Destination Area: Caribbean Ocean/Gulf Of Mexico
Length: 6 NIGHTS
Vessel: Mandalay


Antigua, Lesser Antilles on February 18, 2018


St. Lucia on February 24, 2018

Standard Cabins $1,799 per passenger double occupancy
Commodore Cabins $1,899 per passenger double occupancy
Admiral Suites $1,999 per passenger double occupancy
King 's Cabin $2,099 per passenger double occupancy

Includes all meals, on-board entertainment, early morning pastries and Bloody Marys, early evening snacks, Rum Swizzles, and 24 hour coffee, tea and water.

Port charges $199 per passenger.

For more information call us toll free at 1-877-882-4395.

Sailing down the chain of Caribbean islands, from Antigua to St. Lucia.

Mandalay is truly an historic ship. This 236-foot barkentine was built in 1923 for financier E.F. Hutton and christened Hussar. In the 1 ...

Read more about the Mandalay     

  • Help raise the sails
  • Take turn at the helm
  • Feel the winds filling the sails
  • Smell the fragrant Caribbean air
  • Beachcombing on white sand beaches
  • Swimming & snorkeling
  • Peace & Quiet
  • Make new friends aboard.

Sailing south in the Lesser Antilles, from one island to another, following the island chain.

Antigua, Lesser Antilles
Antigua and Barbuda is an independent nation in the Leeward Islands of the West Indies (Lesser Antilles), about 260 miles east-southeast of Puerto Rico.

The Lesser Antilles (also known as the Caribbees) are a long, partly volcanic island arc in the Western Hemisphere. Most of its islands form the eastern boundary of the Caribbean Sea with the Atlantic Ocean, with the remainder located in the southern Caribbean just north of South America. The Lesser Antilles and the Greater Antilles compose the Antilles, which are in turn part of the West Indies along with the Bahamas, the Cayman Islands, and the Turks and Caicos Islands.

Montserrat Island, Lesser Antilles
Montserrat is a mountainous Caribbean island, part of the Lesser Antilles chain. Its Soufriere Hills volcano erupted in the 1990's causing significant damage to the south side of the island but leaving the north side unscathed. Black sand beaches, coral reefs, cliffs and shoreline caves remain intact.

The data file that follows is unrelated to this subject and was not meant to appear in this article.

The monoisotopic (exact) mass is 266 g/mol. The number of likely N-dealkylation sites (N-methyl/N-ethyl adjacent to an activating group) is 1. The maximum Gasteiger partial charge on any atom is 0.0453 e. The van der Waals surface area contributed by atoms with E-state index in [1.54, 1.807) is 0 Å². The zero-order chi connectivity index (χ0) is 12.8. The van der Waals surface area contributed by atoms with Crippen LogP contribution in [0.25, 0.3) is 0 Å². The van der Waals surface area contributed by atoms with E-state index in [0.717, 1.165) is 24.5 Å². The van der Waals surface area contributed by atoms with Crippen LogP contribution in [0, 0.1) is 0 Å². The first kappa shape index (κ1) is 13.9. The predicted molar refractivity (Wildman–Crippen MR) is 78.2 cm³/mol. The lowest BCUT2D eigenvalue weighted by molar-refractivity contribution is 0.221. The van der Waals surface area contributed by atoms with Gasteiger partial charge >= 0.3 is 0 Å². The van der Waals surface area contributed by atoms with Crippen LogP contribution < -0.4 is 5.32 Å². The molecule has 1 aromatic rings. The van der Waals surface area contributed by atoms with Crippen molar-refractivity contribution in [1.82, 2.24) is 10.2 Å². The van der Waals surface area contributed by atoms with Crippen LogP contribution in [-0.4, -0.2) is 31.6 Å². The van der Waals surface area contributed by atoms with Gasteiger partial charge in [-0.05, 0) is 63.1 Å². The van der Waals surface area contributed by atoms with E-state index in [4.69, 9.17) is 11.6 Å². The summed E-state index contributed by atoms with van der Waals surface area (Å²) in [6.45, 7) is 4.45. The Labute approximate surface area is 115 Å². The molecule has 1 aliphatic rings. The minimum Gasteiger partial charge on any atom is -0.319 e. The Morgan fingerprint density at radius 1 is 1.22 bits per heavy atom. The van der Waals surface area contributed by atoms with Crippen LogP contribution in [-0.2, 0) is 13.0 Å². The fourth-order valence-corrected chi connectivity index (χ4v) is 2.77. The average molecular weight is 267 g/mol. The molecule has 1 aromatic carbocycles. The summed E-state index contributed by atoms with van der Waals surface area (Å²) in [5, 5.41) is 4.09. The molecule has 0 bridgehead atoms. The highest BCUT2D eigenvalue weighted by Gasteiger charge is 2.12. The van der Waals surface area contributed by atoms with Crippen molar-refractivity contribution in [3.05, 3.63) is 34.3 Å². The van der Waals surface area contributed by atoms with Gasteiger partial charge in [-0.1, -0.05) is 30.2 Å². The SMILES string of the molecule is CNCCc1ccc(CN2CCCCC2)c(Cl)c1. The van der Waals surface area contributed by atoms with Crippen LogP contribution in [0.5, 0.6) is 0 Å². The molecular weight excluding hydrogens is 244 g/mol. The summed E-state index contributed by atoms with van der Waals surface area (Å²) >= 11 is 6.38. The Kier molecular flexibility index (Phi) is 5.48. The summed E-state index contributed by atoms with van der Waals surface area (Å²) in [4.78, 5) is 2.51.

Montserrat was the home of the famous recording studio founded by the Beatles producer, Sir George Martin, now deceased.

Tourists travel here to observe the devastating destruction of the south side.

Marie Galante
Marie-Galante is basically a rural island where sugar cane farming is everywhere, rooted in the local culture. Grand Anse refinery, a sugar factory, is located here. There are also three distilleries to offer you the world's best rum, a fabulous nectar of 59 proof. The local Ti Punch, sweetened with cane syrup, is a favorite aperitif, while pure old rum is served as a digestive.

There are many things to do here; try water sports or hiking, or discover the Island in an ox-drawn wagon. The traditional folk dances, tug-of-war's with oxen, and cock fights are all part of the natural rhythm of the Island's life. Those seeking night life will enjoy the piano bars and nightclubs that produce the mischievously wild and turbulent beat of the West Indies.

Iles des Saintes
The Saints are an archipelago of 8 volcanic islets, tropical hideaways scalloped by white sandy beaches and sheltered coves. The 17th century Fort Napoleon is impressive, with fine views over the islands and surrounding seas. A charming and seductive atmosphere pervades Iles de Saints. It's enough to make you want to buy your dream villa and leave the world behind.

People say that the 'Nature Island' is the only Caribbean island that Columbus would recognize today. Virgin rainforests stand proud and tall. Waterfalls cascade from glorious heights where birds fill the forest with color and song. Dominica is a dream-like island, full of surprises. The steep mountainsides and lush jungle-like beauty might remind you of a Rousseau landscape. Glide through a steamy orchid-festooned rainforest in a fascinating boat ride up the winding Layrou River. Or, hike to breathtaking Trafalgar Falls and a bubbling lake.

Martinique Island
Martinique is directly north of St. Lucia, northwest of Barbados and south of Dominica. Land mass is 420 square miles of which 15 square miles is water. The island is volcanic in origin. The population is estimated at approximately 390,000. Martinique owes its name to Christopher Columbus who sited the island in 1493 and later to return in 1502 naming the island Martinica.

Historically, Martinique's economy relied on sugar cane farming which has since dwindled. Today tourism is the main source of income as well as the export of bananas to France.

The island has quirky historical sites which compliment European flair and Caribbean beauty. It is fashionable and elegant with an abundance of flora. A leading destination for European vacationers, it offers gorgeous beaches, great food and a variety of accommodations. Tourism is an important economic base yet, so are banana farming, cane raising and rum to a lesser degree.

St. Lucia
This island is a nature lover's paradise. Here, the dueling Piton peaks serve as an inspiring landmark for sailors. You'll have a chance to visit waterfalls, hot springs, botanical gardens, and the world's only 'drive-in' volcano. Hiking boots are what you'll need for trekking tails through the Rainforest Preserve, a favorite for bird watchers. The forest is loaded with wild orchids, giant ferns and towering stands of bamboo.

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